What are the characteristics of a high-performing organization? What do they do or how do they act to distinguish themselves? What can your organization do to join their ranks?
The Baldrige model has identified the beliefs and behaviors of high-performing organizations. These 11 core values and concepts, embedded in the Baldrige Criteria and in Baldrige Award recipients, are essential to achieving performance excellence. You can find the complete list here and an explanation of each in the Criteria booklets here.
So how do you get your organization from where it is today to world-class status? Twenty years of Baldrige reveal the steps you can take to create a high-performing organization:
- Lead the transformation. It won’t happen without leaders committed to excellence, and it won’t happen without recognizing that the steps you take will transform your organization. Plan the journey, communicate the plan, measure progress, and facilitate change.
♦To learn more, read Is Baldrige Right for Your Organization, 10 Critical Questions: Senior Leadership, and An Achievable Mission and Vision;
- Develop management system experts. You will need these experts to help focus resources and attention on what must happen along your journey. Take a few existing or rising stars and ask them to be Baldrige or state award examiners for at least three years. The training and experience they get will give you the internal expertise you need.
♦To learn more, read How to Become a Baldrige Expert, Make Yourself More Valuable, and The Value of Baldrige Expertise.
- Promote curiosity. No organization can change if it is content with the way things are. Learning organizations challenge the status quo. They seek a better way. And they recognize and reward people at all levels of the organization who take responsibility for improving performance.
♦To learn more, read Climbing the Corporate Lattice and Employee Development and 10,000 Hours of Practice.
- Demand process thinking. All work is process. You cannot prolong your journey to world-class by constantly putting out fires or blaming employees for systemic problems. Ask how you do what you do, identify the steps, and manage and improve the process.
♦To learn more, read 10 Critical Questions: Process Management, Identifying Key Work Processes, 5 Powerful Process Questions, and Process Management: Work System Design.
- Compare with the best. You need context to know if what you are doing is the best course and what you are achieving is truly world-class. Benchmark key processes and key results with those of high-performing organizations. Hold your organization to the highest standards and implement plans that will help you join them.
♦To learn more, read Outside-the-Box Benchmarking, Health System Benchmarks, and Comparative Data for Manufacturers,
- Assess and apply. The only way to keep attention focused on improving your management system is to assess and improve it using the Baldrige Criteria. Many Baldrige Award recipients submitted applications for state awards and/or the Baldrige Award annually for several years before winning the Award—and many continue to do assessments after they won. Start with a self-assessment or by applying for a state award. Use the feedback to prioritize and address your biggest gaps. Repeat the process annually and you will improve.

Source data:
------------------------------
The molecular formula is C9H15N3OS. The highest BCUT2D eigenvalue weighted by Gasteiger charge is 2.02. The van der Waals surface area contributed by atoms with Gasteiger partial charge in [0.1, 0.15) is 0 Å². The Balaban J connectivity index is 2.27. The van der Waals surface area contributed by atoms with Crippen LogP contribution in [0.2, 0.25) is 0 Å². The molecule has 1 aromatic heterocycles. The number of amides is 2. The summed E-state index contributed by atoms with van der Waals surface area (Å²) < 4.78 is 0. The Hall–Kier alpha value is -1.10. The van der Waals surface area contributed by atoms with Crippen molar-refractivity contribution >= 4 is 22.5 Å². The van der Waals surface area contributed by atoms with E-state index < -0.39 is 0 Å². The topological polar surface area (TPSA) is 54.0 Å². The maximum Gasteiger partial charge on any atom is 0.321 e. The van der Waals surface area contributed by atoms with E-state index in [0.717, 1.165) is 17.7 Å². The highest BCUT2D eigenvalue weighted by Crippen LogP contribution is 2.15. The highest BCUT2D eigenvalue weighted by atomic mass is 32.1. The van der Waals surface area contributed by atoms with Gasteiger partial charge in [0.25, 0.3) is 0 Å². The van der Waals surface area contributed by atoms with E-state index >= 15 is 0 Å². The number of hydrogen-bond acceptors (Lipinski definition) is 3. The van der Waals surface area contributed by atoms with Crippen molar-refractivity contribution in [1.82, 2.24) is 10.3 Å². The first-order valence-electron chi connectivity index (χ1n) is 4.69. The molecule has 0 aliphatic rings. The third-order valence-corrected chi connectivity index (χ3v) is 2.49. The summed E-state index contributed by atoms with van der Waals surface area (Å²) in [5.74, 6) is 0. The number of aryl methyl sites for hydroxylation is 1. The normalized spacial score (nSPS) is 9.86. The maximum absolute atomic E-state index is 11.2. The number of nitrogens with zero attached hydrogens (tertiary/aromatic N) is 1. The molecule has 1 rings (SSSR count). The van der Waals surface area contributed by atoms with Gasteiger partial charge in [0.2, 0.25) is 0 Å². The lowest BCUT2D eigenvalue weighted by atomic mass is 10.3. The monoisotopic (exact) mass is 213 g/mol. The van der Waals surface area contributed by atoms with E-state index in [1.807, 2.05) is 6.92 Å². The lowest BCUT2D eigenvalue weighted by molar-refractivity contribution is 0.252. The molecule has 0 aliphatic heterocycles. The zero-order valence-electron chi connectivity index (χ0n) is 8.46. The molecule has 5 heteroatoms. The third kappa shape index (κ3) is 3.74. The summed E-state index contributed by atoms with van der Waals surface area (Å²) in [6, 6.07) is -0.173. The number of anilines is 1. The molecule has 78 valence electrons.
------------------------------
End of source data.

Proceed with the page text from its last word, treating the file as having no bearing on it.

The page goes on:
♦To learn more, read Is Baldrige Right for Your Organization?, 10 Steps to an Effective Baldrige Assessment, and New to Baldrige?
- Drive continuous improvement. Use data and information to identify opportunities for improvement and have action planning and problem solving processes in place to address them. Build refinement steps into every process to make sure the process is systematically improved.
♦To learn more, read Blessed with OFIs and 10 Critical Questions: Process Management.
- Align and integrate. Use your strategic planning and performance measurement systems to align what you do with what you want to achieve. Harmonize plans, processes, information, resource decisions, actions, results, and analyses to support your organization’s goals.
♦To learn more, read Alignment and Integration and Know Thyself—and Act Accordingly.
- Innovate. High-performing organizations are good at everything and great at a few things. To be good at everything you need a culture of innovation that touches all processes. To be great at a few things, you need formal approaches to developing breakthrough approaches in those areas critical to your success.
♦To learn more, read 3 Systematic Innovation Processes and Making Innovation Part of Your Culture.
- Sustain the gains. The first nine steps are a lot of work if you’re going to slack off as soon as you get to the top. To sustain the journey, identify the factors that must be in place and managed to remain world-class and then develop and implement processes to address them.
♦To learn more, read 4 Parts of True Sustainability, Identifying Capabilities Your Organization Needs, and Planning for the Longer-Term.
High-performing organizations have integrated Baldrige by integrating these ten steps into the way they operate. Their success is available to any organization committed to being the best.